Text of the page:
Mr Price debuts new container store for South African townships

South African fashion retailer Mr Price has launched a new format container store in a bid to bring retail closer to lower end consumers. Its new smaller format store has opened in Illovo, in KwaZulu-Natal. But can it revolutionise retailing in the townships?

Mr Price is partly positioning it as a response to the COVID-19 pandemic – moving retail closer to consumers, using local staff and being more agile. The new stores offer a reasonable range of cheap fashion-led clothing in a fairly functional store environment.

The move follows similar efforts from supermarket leaders Shoprite and Pick n Pay. Shoprite launched its no frills USave eKasi container store format in townships in Spruitview, Gauteng in 2017. Its eKasi stores measure between 100m² and 200m². After a successful trial, Shoprite accelerated the programme in 2019. By the end of 2019 it operated 27 eKasi stores.

In 2016, Pick n Pay launched a new programme to convert spaza shops in townships into Pick n Pay franchise stores. As part of the franchise agreement, the retailer upgraded the spaza shops, which are then managed under the Pick n Pay brand.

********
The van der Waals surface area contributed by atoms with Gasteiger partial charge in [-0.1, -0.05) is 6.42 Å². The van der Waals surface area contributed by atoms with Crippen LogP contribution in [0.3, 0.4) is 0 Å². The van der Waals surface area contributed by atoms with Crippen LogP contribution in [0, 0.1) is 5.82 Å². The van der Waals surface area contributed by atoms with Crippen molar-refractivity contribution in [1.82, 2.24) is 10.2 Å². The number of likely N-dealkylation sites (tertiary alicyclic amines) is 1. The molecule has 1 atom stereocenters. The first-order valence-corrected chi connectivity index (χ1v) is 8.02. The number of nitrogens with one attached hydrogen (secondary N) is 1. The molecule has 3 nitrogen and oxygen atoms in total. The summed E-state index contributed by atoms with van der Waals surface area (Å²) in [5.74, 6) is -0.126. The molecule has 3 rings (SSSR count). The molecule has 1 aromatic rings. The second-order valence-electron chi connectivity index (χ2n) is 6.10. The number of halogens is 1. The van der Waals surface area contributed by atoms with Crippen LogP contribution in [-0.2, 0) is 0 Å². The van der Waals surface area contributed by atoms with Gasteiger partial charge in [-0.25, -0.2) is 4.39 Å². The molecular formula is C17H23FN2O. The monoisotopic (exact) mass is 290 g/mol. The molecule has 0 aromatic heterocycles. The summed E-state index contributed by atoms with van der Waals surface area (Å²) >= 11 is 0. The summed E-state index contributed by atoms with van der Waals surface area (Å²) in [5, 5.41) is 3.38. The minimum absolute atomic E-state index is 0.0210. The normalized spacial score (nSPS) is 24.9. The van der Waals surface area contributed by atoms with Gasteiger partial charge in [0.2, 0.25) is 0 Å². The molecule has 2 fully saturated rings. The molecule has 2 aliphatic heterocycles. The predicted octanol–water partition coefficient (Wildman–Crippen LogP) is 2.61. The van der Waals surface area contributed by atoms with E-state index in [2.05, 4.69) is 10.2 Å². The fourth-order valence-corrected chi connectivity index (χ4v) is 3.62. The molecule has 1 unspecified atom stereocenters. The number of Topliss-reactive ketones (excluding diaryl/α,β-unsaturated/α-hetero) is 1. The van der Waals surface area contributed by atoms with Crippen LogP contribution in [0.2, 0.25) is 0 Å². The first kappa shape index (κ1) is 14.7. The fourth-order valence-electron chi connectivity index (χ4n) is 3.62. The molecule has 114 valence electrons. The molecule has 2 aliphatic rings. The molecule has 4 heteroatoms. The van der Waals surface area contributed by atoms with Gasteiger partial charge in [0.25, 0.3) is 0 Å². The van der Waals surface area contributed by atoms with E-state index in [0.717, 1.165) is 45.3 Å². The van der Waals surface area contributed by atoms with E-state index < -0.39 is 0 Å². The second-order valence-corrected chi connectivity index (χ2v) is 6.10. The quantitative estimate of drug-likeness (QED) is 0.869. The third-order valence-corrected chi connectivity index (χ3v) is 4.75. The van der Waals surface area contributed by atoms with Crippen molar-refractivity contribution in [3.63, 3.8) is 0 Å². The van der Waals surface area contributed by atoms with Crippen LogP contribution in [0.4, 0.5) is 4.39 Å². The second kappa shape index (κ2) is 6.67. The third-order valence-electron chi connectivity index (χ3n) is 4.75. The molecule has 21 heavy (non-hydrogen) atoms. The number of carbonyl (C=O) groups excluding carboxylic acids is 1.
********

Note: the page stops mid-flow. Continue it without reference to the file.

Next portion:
The problem in both cases is that local entrepreneurs not connected into Shoprite or Pick n Pay’s supply chain cannot compete on price and find themselves facing what they see as unfair competition. This issue was raised in a lengthy report by South Africa’s Competition Commission, which looked at the power of the leading supermarket chains.

The problem is, innovative although these new store formats are, they rarely feel much more than a token effort at black empowerment and community building. To some extent, retailers are damned if they do reach into power communities and bring lower cost of goods to marginalised communities, because their entry inevitably upsets local ecosystems.

Moreover, there is no sign that major South African retailers are willing to take the container store model outside South Africa, even into easier markets bordering South Africa, such as Botswana, Malawi, Lesotho, Swaziland or Mozambique.

Trendtype believes that the franchise model and the “modernised” container store model both offer routes for modernisation in a number of markets where building larger modern stores may be too risky or unviable. It will be interesting to see whether the dynamics for Mr Price are different than for the supermarket chains, and whether the retailer has the appetite to develop the format to maturity.